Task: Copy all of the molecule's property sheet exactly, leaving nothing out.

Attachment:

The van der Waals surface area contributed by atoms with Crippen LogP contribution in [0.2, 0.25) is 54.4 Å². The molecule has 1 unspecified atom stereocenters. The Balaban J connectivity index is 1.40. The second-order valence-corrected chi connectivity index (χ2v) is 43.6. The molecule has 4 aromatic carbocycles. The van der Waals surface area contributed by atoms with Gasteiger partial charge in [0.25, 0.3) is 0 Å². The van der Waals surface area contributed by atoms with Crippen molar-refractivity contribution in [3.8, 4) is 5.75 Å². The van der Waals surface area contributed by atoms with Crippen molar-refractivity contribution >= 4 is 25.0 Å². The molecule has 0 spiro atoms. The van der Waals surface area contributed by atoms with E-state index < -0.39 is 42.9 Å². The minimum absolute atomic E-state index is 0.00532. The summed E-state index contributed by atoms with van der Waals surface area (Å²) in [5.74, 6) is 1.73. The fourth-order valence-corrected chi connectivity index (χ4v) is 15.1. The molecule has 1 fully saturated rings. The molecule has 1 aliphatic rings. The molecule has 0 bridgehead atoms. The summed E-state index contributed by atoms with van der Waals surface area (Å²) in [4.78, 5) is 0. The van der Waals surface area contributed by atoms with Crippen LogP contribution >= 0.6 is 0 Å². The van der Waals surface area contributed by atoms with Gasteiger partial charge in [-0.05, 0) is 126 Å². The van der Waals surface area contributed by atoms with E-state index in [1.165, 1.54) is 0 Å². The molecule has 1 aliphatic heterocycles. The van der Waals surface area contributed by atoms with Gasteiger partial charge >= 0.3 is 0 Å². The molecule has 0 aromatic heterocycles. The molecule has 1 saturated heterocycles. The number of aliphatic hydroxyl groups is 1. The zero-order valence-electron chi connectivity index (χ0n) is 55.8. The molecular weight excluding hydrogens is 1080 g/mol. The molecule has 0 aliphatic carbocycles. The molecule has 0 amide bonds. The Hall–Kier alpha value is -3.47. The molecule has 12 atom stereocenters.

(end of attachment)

The van der Waals surface area contributed by atoms with Crippen LogP contribution in [0.2, 0.25) is 54.4 Å². The molecule has 1 unspecified atom stereocenters. The Balaban J connectivity index is 1.40. The second-order valence-corrected chi connectivity index (χ2v) is 43.6. The molecule has 4 aromatic carbocycles. The van der Waals surface area contributed by atoms with Gasteiger partial charge in [0.25, 0.3) is 0 Å². The van der Waals surface area contributed by atoms with Crippen molar-refractivity contribution in [3.8, 4) is 5.75 Å². The van der Waals surface area contributed by atoms with Crippen molar-refractivity contribution >= 4 is 25.0 Å². The molecule has 0 spiro atoms. The van der Waals surface area contributed by atoms with E-state index < -0.39 is 42.9 Å². The minimum absolute atomic E-state index is 0.00532. The summed E-state index contributed by atoms with van der Waals surface area (Å²) in [5.74, 6) is 1.73. The fourth-order valence-corrected chi connectivity index (χ4v) is 15.1. The molecule has 1 fully saturated rings. The molecule has 1 aliphatic rings. The molecule has 0 bridgehead atoms. The summed E-state index contributed by atoms with van der Waals surface area (Å²) in [4.78, 5) is 0. The van der Waals surface area contributed by atoms with Crippen LogP contribution >= 0.6 is 0 Å². The van der Waals surface area contributed by atoms with Gasteiger partial charge in [-0.05, 0) is 126 Å². The van der Waals surface area contributed by atoms with E-state index in [1.165, 1.54) is 0 Å². The molecule has 1 aliphatic heterocycles. The van der Waals surface area contributed by atoms with Gasteiger partial charge >= 0.3 is 0 Å². The molecule has 0 aromatic heterocycles. The molecule has 1 saturated heterocycles. The number of aliphatic hydroxyl groups is 1. The zero-order valence-electron chi connectivity index (χ0n) is 55.8. The molecular weight excluding hydrogens is 1080 g/mol. The molecule has 0 aliphatic carbocycles. The molecule has 0 amide bonds. The Hall–Kier alpha value is -3.47. The molecule has 12 atom stereocenters.